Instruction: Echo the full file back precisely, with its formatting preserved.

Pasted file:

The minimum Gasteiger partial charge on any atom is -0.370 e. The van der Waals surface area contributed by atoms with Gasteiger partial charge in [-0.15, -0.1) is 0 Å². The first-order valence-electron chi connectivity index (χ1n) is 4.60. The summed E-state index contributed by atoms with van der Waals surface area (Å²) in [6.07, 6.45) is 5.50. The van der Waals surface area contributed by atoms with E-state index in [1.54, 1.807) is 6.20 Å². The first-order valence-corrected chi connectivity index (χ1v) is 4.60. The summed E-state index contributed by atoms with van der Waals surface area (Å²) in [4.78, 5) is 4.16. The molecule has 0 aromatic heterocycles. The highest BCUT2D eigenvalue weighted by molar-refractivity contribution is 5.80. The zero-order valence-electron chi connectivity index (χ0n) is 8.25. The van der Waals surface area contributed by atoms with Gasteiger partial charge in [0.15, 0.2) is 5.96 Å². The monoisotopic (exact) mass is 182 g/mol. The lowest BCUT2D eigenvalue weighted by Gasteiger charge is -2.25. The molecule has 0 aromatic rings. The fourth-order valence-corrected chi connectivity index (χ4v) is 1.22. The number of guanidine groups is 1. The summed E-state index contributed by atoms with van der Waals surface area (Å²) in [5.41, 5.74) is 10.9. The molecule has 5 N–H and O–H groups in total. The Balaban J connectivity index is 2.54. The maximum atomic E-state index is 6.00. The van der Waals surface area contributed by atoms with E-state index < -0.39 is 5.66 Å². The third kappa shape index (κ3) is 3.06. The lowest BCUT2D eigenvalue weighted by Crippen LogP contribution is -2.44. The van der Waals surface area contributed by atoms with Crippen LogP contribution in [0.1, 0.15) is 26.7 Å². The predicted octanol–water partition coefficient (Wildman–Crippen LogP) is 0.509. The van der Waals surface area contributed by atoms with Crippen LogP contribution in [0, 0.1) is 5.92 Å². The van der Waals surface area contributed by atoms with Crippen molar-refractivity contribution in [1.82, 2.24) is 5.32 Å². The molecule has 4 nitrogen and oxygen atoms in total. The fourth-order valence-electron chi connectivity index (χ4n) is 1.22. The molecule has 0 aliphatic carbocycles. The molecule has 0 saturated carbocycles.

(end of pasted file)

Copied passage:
The minimum Gasteiger partial charge on any atom is -0.370 e. The van der Waals surface area contributed by atoms with Gasteiger partial charge in [-0.15, -0.1) is 0 Å². The first-order valence-electron chi connectivity index (χ1n) is 4.60. The summed E-state index contributed by atoms with van der Waals surface area (Å²) in [6.07, 6.45) is 5.50. The van der Waals surface area contributed by atoms with E-state index in [1.54, 1.807) is 6.20 Å². The first-order valence-corrected chi connectivity index (χ1v) is 4.60. The summed E-state index contributed by atoms with van der Waals surface area (Å²) in [4.78, 5) is 4.16. The molecule has 0 aromatic heterocycles. The highest BCUT2D eigenvalue weighted by molar-refractivity contribution is 5.80. The zero-order valence-electron chi connectivity index (χ0n) is 8.25. The van der Waals surface area contributed by atoms with Gasteiger partial charge in [0.15, 0.2) is 5.96 Å². The monoisotopic (exact) mass is 182 g/mol. The lowest BCUT2D eigenvalue weighted by Gasteiger charge is -2.25. The molecule has 0 aromatic rings. The fourth-order valence-corrected chi connectivity index (χ4v) is 1.22. The number of guanidine groups is 1. The summed E-state index contributed by atoms with van der Waals surface area (Å²) in [5.41, 5.74) is 10.9. The molecule has 5 N–H and O–H groups in total. The Balaban J connectivity index is 2.54. The maximum atomic E-state index is 6.00. The van der Waals surface area contributed by atoms with E-state index < -0.39 is 5.66 Å². The third kappa shape index (κ3) is 3.06. The lowest BCUT2D eigenvalue weighted by Crippen LogP contribution is -2.44. The van der Waals surface area contributed by atoms with Crippen LogP contribution in [0.1, 0.15) is 26.7 Å². The predicted octanol–water partition coefficient (Wildman–Crippen LogP) is 0.509. The van der Waals surface area contributed by atoms with Crippen LogP contribution in [0, 0.1) is 5.92 Å². The van der Waals surface area contributed by atoms with Crippen molar-refractivity contribution in [1.82, 2.24) is 5.32 Å². The molecule has 4 nitrogen and oxygen atoms in total. The fourth-order valence-electron chi connectivity index (χ4n) is 1.22. The molecule has 0 aliphatic carbocycles. The molecule has 0 saturated carbocycles.